So, remember back in February where I noted that employers ought to “consider having an attorney review some of your [employment] agreements … [because sometimes,] poor drafting can sometimes be avoided by having an attorney involved”?

We have another appellate court case that emphasizes that point quiet well in Stratford v. Winterbottom.

The case involves a town and one of its employees.  The town gave the employee an employment agreement that stated:

Based upon the annual performance evaluation, and at the [m]ayor’s sole discretion and recommendation, the base salary may be increased on July 1 of each fiscal year, subject to the approval of the [council], which by Charter fixes the salaries of all mayoral appointees.

The issue? The town reduced the employee’s salary.  The question for the Appellate Court was whether the town had permission to do so.

No way, says the Appellate Court.  By including increases but not mentioning decreases, the employer is reading too much into the agreement; it simply does not have the power to do so.

Yes, the court acknowledged, the employee was at-will but that at-will clause was never used by the employer and the employee never consented to the change in salary.

Ken Adams of Adams on Contract Drafting, did a quick post about this from a contract drafting perspective last night after I mentioned it on Twitter.  I recommend the whole post, but here’s the key point:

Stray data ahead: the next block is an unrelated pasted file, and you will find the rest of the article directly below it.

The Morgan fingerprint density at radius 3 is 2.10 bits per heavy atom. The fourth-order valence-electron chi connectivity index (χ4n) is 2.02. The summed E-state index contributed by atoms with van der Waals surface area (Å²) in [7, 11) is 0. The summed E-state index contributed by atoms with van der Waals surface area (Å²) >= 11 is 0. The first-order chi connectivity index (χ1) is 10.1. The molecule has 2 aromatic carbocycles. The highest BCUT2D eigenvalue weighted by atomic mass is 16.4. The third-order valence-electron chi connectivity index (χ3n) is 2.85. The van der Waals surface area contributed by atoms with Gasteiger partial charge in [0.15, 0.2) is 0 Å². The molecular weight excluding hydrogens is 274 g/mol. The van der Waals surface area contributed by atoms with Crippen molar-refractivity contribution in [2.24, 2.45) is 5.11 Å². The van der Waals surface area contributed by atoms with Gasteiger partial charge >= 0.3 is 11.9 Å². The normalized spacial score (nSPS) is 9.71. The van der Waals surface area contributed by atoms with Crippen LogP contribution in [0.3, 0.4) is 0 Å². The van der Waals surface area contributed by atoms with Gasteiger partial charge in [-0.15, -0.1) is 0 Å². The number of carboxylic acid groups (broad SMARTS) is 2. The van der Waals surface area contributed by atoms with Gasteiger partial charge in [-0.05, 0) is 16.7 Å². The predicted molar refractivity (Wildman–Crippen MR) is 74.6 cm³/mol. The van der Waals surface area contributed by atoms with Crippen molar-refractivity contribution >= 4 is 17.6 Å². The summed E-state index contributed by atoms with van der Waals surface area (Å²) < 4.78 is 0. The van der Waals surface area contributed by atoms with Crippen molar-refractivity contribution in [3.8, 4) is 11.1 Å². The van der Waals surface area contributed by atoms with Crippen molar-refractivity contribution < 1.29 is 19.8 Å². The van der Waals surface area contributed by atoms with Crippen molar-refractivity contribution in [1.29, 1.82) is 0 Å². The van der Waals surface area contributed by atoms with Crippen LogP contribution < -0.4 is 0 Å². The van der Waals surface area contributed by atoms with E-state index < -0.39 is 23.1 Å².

A grant of discretion to do one thing doesn’t necessarily equal a prohibition against doing other things. If a mother tells her son that he may play video games, it wouldn’t necessarily follow that she’s thereby forbidding him from engaging in any alternative activity.

But the presumption that a grant of discretion doesn’t also entail prohibition comes up against what this manual refers to as “the expectation of relevance.” (Relevance is a principle of linguistics. According to The Cambridge Grammar of the English Language, at 38, “A central principle in pragmatics . . . is that the addressee of an utterance will expect it to be relevant, and will normally interpret it on that basis.”) The more specific a grant of discretion is, the more likely it is that the reader would conclude that the discretion is limited—otherwise there would be no point in being so specific. And the more likely a court would be to invoke the arbitrary principle of interpretation expressio unius est exclusio alterius—the expression of one thing implies the exclusion of others.